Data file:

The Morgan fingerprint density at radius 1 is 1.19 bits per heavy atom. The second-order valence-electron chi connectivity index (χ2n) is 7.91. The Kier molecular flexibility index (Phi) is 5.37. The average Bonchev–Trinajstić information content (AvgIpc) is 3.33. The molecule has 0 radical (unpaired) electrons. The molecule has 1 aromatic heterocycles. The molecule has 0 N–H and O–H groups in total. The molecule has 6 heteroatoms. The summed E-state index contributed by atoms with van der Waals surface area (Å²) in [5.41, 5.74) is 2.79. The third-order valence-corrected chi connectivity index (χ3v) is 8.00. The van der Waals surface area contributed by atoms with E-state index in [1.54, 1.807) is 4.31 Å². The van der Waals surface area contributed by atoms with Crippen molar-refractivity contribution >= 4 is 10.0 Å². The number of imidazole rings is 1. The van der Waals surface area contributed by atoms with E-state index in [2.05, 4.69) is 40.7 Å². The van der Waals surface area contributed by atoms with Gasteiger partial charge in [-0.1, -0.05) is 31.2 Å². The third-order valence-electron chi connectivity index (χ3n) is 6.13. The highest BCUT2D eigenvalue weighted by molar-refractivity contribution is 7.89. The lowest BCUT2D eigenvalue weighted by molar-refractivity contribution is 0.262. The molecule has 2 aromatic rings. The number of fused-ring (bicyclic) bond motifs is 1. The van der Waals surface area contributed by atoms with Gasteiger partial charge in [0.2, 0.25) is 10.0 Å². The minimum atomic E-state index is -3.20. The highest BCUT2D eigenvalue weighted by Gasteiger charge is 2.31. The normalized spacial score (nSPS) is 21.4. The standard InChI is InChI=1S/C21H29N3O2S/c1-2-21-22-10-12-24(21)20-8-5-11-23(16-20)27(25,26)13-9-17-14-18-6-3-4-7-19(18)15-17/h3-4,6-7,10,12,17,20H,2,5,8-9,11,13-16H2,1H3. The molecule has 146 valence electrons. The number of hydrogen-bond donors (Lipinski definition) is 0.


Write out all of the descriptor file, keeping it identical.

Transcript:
The Morgan fingerprint density at radius 1 is 1.19 bits per heavy atom. The second-order valence-electron chi connectivity index (χ2n) is 7.91. The Kier molecular flexibility index (Phi) is 5.37. The average Bonchev–Trinajstić information content (AvgIpc) is 3.33. The molecule has 0 radical (unpaired) electrons. The molecule has 1 aromatic heterocycles. The molecule has 0 N–H and O–H groups in total. The molecule has 6 heteroatoms. The summed E-state index contributed by atoms with van der Waals surface area (Å²) in [5.41, 5.74) is 2.79. The third-order valence-corrected chi connectivity index (χ3v) is 8.00. The van der Waals surface area contributed by atoms with E-state index in [1.54, 1.807) is 4.31 Å². The van der Waals surface area contributed by atoms with Crippen molar-refractivity contribution >= 4 is 10.0 Å². The number of imidazole rings is 1. The van der Waals surface area contributed by atoms with E-state index in [2.05, 4.69) is 40.7 Å². The van der Waals surface area contributed by atoms with Gasteiger partial charge in [-0.1, -0.05) is 31.2 Å². The third-order valence-electron chi connectivity index (χ3n) is 6.13. The highest BCUT2D eigenvalue weighted by molar-refractivity contribution is 7.89. The lowest BCUT2D eigenvalue weighted by molar-refractivity contribution is 0.262. The molecule has 2 aromatic rings. The number of fused-ring (bicyclic) bond motifs is 1. The van der Waals surface area contributed by atoms with Gasteiger partial charge in [0.2, 0.25) is 10.0 Å². The minimum atomic E-state index is -3.20. The highest BCUT2D eigenvalue weighted by Gasteiger charge is 2.31. The normalized spacial score (nSPS) is 21.4. The standard InChI is InChI=1S/C21H29N3O2S/c1-2-21-22-10-12-24(21)20-8-5-11-23(16-20)27(25,26)13-9-17-14-18-6-3-4-7-19(18)15-17/h3-4,6-7,10,12,17,20H,2,5,8-9,11,13-16H2,1H3. The molecule has 146 valence electrons. The number of hydrogen-bond donors (Lipinski definition) is 0.